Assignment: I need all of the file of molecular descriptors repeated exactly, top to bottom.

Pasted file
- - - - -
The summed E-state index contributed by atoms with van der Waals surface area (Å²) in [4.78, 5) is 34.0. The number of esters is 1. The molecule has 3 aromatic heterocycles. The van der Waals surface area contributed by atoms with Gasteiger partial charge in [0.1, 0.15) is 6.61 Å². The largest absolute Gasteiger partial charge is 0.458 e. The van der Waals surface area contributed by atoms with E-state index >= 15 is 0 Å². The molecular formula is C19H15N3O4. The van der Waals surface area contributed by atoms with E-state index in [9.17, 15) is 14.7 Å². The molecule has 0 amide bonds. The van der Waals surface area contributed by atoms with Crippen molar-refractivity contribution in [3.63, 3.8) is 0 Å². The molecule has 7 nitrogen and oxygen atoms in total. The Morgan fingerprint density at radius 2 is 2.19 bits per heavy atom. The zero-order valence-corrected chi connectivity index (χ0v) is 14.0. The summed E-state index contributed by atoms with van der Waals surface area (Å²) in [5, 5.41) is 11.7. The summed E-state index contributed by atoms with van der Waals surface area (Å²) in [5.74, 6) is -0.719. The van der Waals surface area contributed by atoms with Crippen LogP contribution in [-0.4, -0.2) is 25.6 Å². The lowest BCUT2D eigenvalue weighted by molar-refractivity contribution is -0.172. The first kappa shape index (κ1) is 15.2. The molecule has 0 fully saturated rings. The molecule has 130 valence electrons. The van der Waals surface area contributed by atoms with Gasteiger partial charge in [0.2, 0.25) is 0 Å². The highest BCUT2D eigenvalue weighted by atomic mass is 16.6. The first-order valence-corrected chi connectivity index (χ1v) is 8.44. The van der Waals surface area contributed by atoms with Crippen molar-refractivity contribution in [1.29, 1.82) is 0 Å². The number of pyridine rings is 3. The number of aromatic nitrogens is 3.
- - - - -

The summed E-state index contributed by atoms with van der Waals surface area (Å²) in [4.78, 5) is 34.0. The number of esters is 1. The molecule has 3 aromatic heterocycles. The van der Waals surface area contributed by atoms with Gasteiger partial charge in [0.1, 0.15) is 6.61 Å². The largest absolute Gasteiger partial charge is 0.458 e. The van der Waals surface area contributed by atoms with E-state index >= 15 is 0 Å². The molecular formula is C19H15N3O4. The van der Waals surface area contributed by atoms with E-state index in [9.17, 15) is 14.7 Å². The molecule has 0 amide bonds. The van der Waals surface area contributed by atoms with Crippen molar-refractivity contribution in [3.63, 3.8) is 0 Å². The molecule has 7 nitrogen and oxygen atoms in total. The Morgan fingerprint density at radius 2 is 2.19 bits per heavy atom. The zero-order valence-corrected chi connectivity index (χ0v) is 14.0. The summed E-state index contributed by atoms with van der Waals surface area (Å²) in [5, 5.41) is 11.7. The summed E-state index contributed by atoms with van der Waals surface area (Å²) in [5.74, 6) is -0.719. The van der Waals surface area contributed by atoms with Crippen LogP contribution in [-0.4, -0.2) is 25.6 Å². The lowest BCUT2D eigenvalue weighted by molar-refractivity contribution is -0.172. The first kappa shape index (κ1) is 15.2. The molecule has 0 fully saturated rings. The molecule has 130 valence electrons. The van der Waals surface area contributed by atoms with Gasteiger partial charge in [0.2, 0.25) is 0 Å². The highest BCUT2D eigenvalue weighted by atomic mass is 16.6. The first-order valence-corrected chi connectivity index (χ1v) is 8.44. The van der Waals surface area contributed by atoms with Crippen molar-refractivity contribution in [1.29, 1.82) is 0 Å². The number of pyridine rings is 3. The number of aromatic nitrogens is 3.